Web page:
Search advertising (of which Google Ads is the cornerstone) is an absolute cash cow for Google. In 2018 Google’s advertising revenue was $116.3 billion USD. By putting Google Ads at the top of SERPs and making them (potentially) larger than organic results, Google are simply giving their biggest earner pride of place. In turn, they are encouraging more businesses to sign up for the service to make their brand more visible on SERPs.


Why do Google Ads work?

In the early days there was an ignorant stigma about Google Ads: where they would take you if you clicked on them; and in some sad cases, even who was getting charged for them.

Proof of the fact that any prejudice has diminished is the outright (and growing) success of Google Ads, which wouldn’t be happening if users weren’t clicking on Ads. Clicking on an Ad is often the easiest (and best due to keyword targeting) choice for mobile users, so the growth of Google Ads is undoubtedly following the upward curve of mobile internet usage.

Designed integration with organic results
Google have carefully designed their Ads to integrate seamlessly into SERPs, making them look almost identical in appearance to organic results — the only discerning feature being the small ‘Ad’ moniker highlighted below. This is cleverly designed to garner more clicks for Google Ads campaigns and generate more revenue for Google and their clients.




Google Ads are interactive for users

The next battle after establishing a company’s online visibility is encouraging user engagement. This means creating a user experience that wills the user to take the next step, make the next click, on the journey to converting their website visit into a business transaction.

Google Ads help engage users on the SERP (before they even get to the website) with Extensions which show clickable links that take the user to specific pages on your site, or click-to-call phone numbers that prompt their mobile phone’s dialler so they can phone you directly from the SERP. See the example below showing three Sitelink extensions and two Location and Click-to-Call extensions.





How to compete against your rivals if you don’t run Google Ads?

As the number of Google searches on mobile grows and the amount of internet traffic on mobile increases, Google will only continue to give Google Ads the prime mobile ‘screen estate’. It’s already hard to compete with businesses who are running a Google Ads campaign targeting the same audience as you, and it’s only going to become more difficult.

The best course of action if you forego PPC advertising is to ensure you are doing everything you can to boost your online visibility across Google’s other SERP features. Here are three ways you can put your best non-Google Ads foot forward:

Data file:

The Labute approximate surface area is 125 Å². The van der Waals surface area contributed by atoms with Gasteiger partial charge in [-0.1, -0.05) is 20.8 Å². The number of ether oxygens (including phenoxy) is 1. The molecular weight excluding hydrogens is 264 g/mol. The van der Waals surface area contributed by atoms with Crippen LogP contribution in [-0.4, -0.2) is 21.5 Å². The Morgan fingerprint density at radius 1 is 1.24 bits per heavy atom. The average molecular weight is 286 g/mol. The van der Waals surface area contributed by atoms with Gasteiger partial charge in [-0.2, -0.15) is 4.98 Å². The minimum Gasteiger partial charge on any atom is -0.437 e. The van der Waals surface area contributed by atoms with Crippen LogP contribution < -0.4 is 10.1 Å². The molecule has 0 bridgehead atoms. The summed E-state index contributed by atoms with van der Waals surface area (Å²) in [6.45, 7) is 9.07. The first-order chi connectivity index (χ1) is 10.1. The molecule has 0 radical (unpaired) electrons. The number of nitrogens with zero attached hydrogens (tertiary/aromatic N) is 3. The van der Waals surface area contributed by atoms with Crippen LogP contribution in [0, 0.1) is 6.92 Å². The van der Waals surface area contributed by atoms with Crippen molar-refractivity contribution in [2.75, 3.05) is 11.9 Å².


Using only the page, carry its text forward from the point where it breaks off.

1. Make your content KING.

Ensure your website is replete with high quality content that shows your company’s authority in your field and the worth you can offer the end user. Quality and relevance of content is one of the signals Google use to determine your SEO rank and resulting online visibility. Learn more about how to nail on-page SEO.


2. Use GMB to leverage your Local SEO.

A Google My Business listing is an excellent method of both providing potential customers with helpful information about your business and boosting your chances of making it into the Local Pack on Google SERPs. Read how to penetrate the Local Pack.


3. Ensure your technical SEO is tip-top.

To better your chances of appearing in the organic results (most often below Google Ads) on SERPs, we suggest a technical SEO audit to help ensure your website is sending all the right signals to Google.  


What is the future for Google Ads?

Unfortunately for SMB owners, organic reach is becoming increasingly difficult to achieve across Google and Facebook. Google are favouring PPC (pay per click) and Facebook have changed tack and are favouring user-generated organic posts over those made by businesses — nudging businesses in the direction of paid Facebook advertising.

To keep pace with these changes smart business owners will weigh up the financial outlay involved with running a Google Ads or Facebook Ads campaign, and the potential impact the resulting traffic and conversions could have on their bottom line.


Choosing your journey to Google SERPs

We’ve laid out the methods of getting your business in front of mobile users by way of Google SERPs and we’ve talked about where on their mobile screens your listing may end up. Now it’s over you to decide which path you’d like to take and how visible you’d like your business to be to the ever-growing segment of mobile users.

Google Ads works on a PPC model up to a set daily click budget that can be as high or low as the account owner wants it to be. The effects of campaigns can be easily reported with great insight and the results are usually that of an excellent ROI. Drop us a line if you’d like to learn about the mechanics of Google Ads and how we can help you appear at the pointy bit of the Google SERP pyramid.


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Filed under Apex News \ Digital Marketing